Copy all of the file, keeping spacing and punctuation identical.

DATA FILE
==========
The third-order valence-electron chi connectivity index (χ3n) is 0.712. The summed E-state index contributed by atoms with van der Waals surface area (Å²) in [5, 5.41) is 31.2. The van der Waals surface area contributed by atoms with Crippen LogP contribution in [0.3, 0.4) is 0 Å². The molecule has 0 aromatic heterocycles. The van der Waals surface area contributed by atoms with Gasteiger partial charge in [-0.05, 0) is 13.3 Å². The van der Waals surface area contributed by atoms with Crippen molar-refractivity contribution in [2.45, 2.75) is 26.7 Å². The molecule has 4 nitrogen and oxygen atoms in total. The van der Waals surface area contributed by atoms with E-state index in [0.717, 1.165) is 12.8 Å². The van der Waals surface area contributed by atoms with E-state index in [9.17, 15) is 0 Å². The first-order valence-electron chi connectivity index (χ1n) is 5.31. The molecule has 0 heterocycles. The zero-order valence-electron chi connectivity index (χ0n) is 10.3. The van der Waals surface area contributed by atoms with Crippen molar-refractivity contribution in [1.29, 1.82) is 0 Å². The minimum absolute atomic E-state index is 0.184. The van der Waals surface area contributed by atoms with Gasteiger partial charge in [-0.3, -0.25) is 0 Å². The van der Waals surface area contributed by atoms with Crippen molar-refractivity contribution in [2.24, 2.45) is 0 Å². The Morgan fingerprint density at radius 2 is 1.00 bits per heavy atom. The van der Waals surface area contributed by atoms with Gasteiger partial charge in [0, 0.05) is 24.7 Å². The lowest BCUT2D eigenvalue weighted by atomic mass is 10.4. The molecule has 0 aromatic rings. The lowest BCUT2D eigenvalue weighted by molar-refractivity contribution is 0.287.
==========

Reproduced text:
The third-order valence-electron chi connectivity index (χ3n) is 0.712. The summed E-state index contributed by atoms with van der Waals surface area (Å²) in [5, 5.41) is 31.2. The van der Waals surface area contributed by atoms with Crippen LogP contribution in [0.3, 0.4) is 0 Å². The molecule has 0 aromatic heterocycles. The van der Waals surface area contributed by atoms with Gasteiger partial charge in [-0.05, 0) is 13.3 Å². The van der Waals surface area contributed by atoms with Crippen molar-refractivity contribution in [2.45, 2.75) is 26.7 Å². The molecule has 4 nitrogen and oxygen atoms in total. The van der Waals surface area contributed by atoms with E-state index in [0.717, 1.165) is 12.8 Å². The van der Waals surface area contributed by atoms with E-state index in [9.17, 15) is 0 Å². The first-order valence-electron chi connectivity index (χ1n) is 5.31. The molecule has 0 heterocycles. The zero-order valence-electron chi connectivity index (χ0n) is 10.3. The van der Waals surface area contributed by atoms with Crippen molar-refractivity contribution in [1.29, 1.82) is 0 Å². The minimum absolute atomic E-state index is 0.184. The van der Waals surface area contributed by atoms with Gasteiger partial charge in [-0.3, -0.25) is 0 Å². The van der Waals surface area contributed by atoms with Crippen molar-refractivity contribution in [2.24, 2.45) is 0 Å². The Morgan fingerprint density at radius 2 is 1.00 bits per heavy atom. The van der Waals surface area contributed by atoms with Gasteiger partial charge in [0, 0.05) is 24.7 Å². The lowest BCUT2D eigenvalue weighted by atomic mass is 10.4. The molecule has 0 aromatic rings. The lowest BCUT2D eigenvalue weighted by molar-refractivity contribution is 0.287.